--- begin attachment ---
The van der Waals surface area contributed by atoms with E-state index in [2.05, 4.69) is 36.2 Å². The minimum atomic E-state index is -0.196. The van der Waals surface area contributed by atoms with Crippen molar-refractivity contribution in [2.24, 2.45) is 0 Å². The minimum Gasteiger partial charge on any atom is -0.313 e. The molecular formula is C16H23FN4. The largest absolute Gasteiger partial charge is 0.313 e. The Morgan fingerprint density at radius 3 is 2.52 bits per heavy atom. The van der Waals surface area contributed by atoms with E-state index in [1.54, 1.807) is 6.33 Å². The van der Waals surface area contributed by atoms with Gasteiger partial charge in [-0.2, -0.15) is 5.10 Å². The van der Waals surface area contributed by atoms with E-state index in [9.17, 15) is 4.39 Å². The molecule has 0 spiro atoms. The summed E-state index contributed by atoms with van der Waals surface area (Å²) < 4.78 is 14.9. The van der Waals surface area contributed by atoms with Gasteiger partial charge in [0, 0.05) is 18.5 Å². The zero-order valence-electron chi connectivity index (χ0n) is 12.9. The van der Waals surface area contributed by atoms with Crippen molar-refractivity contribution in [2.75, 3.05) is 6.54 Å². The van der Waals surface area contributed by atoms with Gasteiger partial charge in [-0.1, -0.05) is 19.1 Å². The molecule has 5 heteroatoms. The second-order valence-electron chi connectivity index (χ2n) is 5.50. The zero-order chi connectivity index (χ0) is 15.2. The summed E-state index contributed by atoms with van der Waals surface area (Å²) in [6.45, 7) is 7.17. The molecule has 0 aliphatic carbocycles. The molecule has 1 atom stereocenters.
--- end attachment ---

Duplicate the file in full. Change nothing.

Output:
The van der Waals surface area contributed by atoms with E-state index in [2.05, 4.69) is 36.2 Å². The minimum atomic E-state index is -0.196. The van der Waals surface area contributed by atoms with Crippen molar-refractivity contribution in [2.24, 2.45) is 0 Å². The minimum Gasteiger partial charge on any atom is -0.313 e. The molecular formula is C16H23FN4. The largest absolute Gasteiger partial charge is 0.313 e. The Morgan fingerprint density at radius 3 is 2.52 bits per heavy atom. The van der Waals surface area contributed by atoms with E-state index in [1.54, 1.807) is 6.33 Å². The van der Waals surface area contributed by atoms with Gasteiger partial charge in [-0.2, -0.15) is 5.10 Å². The van der Waals surface area contributed by atoms with E-state index in [9.17, 15) is 4.39 Å². The molecule has 0 spiro atoms. The summed E-state index contributed by atoms with van der Waals surface area (Å²) < 4.78 is 14.9. The van der Waals surface area contributed by atoms with Gasteiger partial charge in [0, 0.05) is 18.5 Å². The zero-order valence-electron chi connectivity index (χ0n) is 12.9. The van der Waals surface area contributed by atoms with Crippen molar-refractivity contribution in [2.75, 3.05) is 6.54 Å². The van der Waals surface area contributed by atoms with Gasteiger partial charge in [-0.1, -0.05) is 19.1 Å². The molecule has 5 heteroatoms. The second-order valence-electron chi connectivity index (χ2n) is 5.50. The zero-order chi connectivity index (χ0) is 15.2. The summed E-state index contributed by atoms with van der Waals surface area (Å²) in [6.45, 7) is 7.17. The molecule has 0 aliphatic carbocycles. The molecule has 1 atom stereocenters.